date: 2018-05-03 layout: post title: Google embraces, extends, and extinguishes
tags: [philosophy, google]
Microsoft infamously coined the euphemism “embrace, extend, extinguish” to describe their strategy for disrupting markets dominated by open standards. These days, Microsoft seems to have turned the other leaf, contributing to a huge amount of open source and supporting open standards, and is becoming a good citizen of the technology community. It’s time to turn our concerns to Google.
Google famously “embraced” email on April Fool’s day, 2004, which is of course based on an open standard and federates with the rest of the world. If you’ve read the news lately, you might have seen that Google is shipping a big update to GMail soon, which adds “self-destructing” emails that vanish from the recipient’s inbox after a time. Leaving aside that this promise is impossible to deliver, look at the implementation - Google emails a link to a webpage with the actual email content, and does magic in their client to make it look seamless. Thus, they “extend” email. The “extinguish” with GMail is also well underway - it’s infamous for having an extremely strict spam filter for incoming emails from people who run personal or niche mail servers.
Then there’s AMP. It’s an understatement to say Google embraced the web - but AMP is how they enter the “extend” phase. AMP is a “standard”, but they don’t listen to any external feedback on it and it serves as a vehicle for keeping users on their platform even when reading content from other websites. This is thought to be the main intention of the service, as there are plenty of other (and more effective) ways of rewarding lightweight pages in their search results. The “extinguish” phase comes as sites that don’t play ball get pushed out of Google search results and into obscurity. AMP is perhaps the most blatant of Google’s strategies, serving only to further Google’s agenda at the expense of everyone else.
The list of grievances continues. Consider Google’s dizzying collection of chat applications. In its initial form, gtalk supported XMPP, an open and federated standard for chat applications. Google dropped support for XMPP in 2014 and continued the development of their proprietary platform up thru today’s Hangouts and Google Chat platforms - neither of which support any open standards. Slack is also evidently taking cues from Google here, recently shutting down their own IRC and XMPP bridges.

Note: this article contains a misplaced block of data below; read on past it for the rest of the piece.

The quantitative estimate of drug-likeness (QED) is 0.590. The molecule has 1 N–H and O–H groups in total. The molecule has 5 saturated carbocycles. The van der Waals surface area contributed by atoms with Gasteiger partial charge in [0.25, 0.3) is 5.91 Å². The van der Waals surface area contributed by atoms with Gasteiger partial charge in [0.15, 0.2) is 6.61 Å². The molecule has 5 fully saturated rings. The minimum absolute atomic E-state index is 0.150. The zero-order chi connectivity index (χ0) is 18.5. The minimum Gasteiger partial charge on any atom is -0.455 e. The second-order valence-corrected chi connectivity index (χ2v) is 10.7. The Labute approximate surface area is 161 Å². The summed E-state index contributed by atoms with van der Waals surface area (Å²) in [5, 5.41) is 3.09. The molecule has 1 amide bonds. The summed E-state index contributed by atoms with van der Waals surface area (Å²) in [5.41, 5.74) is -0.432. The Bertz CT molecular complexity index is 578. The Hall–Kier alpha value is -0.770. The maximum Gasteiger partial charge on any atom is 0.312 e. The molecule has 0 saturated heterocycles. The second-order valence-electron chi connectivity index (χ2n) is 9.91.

Google Reader’s discontinuation fits too. RSS’s decline was evident before Google axed it, but killing Reader dealt a huge blow to any of RSS’s remaining momentum. Google said themselves they wanted to consolidate users onto the rest of their services - none of which, I should add, support any open syndication standards.
What of Google’s role as a participant in open source? Sure, they make a lot of software open source, but they don’t collaborate with anyone. They forked from WebKit to get Apple out of the picture, and contributing to Chromium as a non-Googler is notoriously difficult. Android is the same story - open source in principle, but non-Googler AOSP contributors bemoan their awful approach to external patches. It took Google over a decade to start making headway on upstreaming their Linux patches for Android, too. Google writes papers about AI, presumably to incentivize their academics with recognition for their work. This is great until you notice that the crucial piece, the trained models, is always absent.
For many people, the alluring convenience of Google’s services is overwhelming. It’s hard to hear these things. But we must face facts: embrace, extend, extinguish is a core part of Google’s playbook today. It’s important that we work to diversify the internet and fight the monoculture they’re fostering.
2018-05-04 18:12 UTC: I retract my criticism of Google’s open source portfolio as a whole, and acknowledge their positive impact on many projects. However, of the projects explicitly mentioned I maintain that my criticism is valid.
2018-05-05 11:17 UTC: Apparently the previous retraction caused some confusion. I am only retracting the insinuation that Google isn’t a good actor in open source, namely the first sentence of paragraph 6. The rest of the article has not been retracted.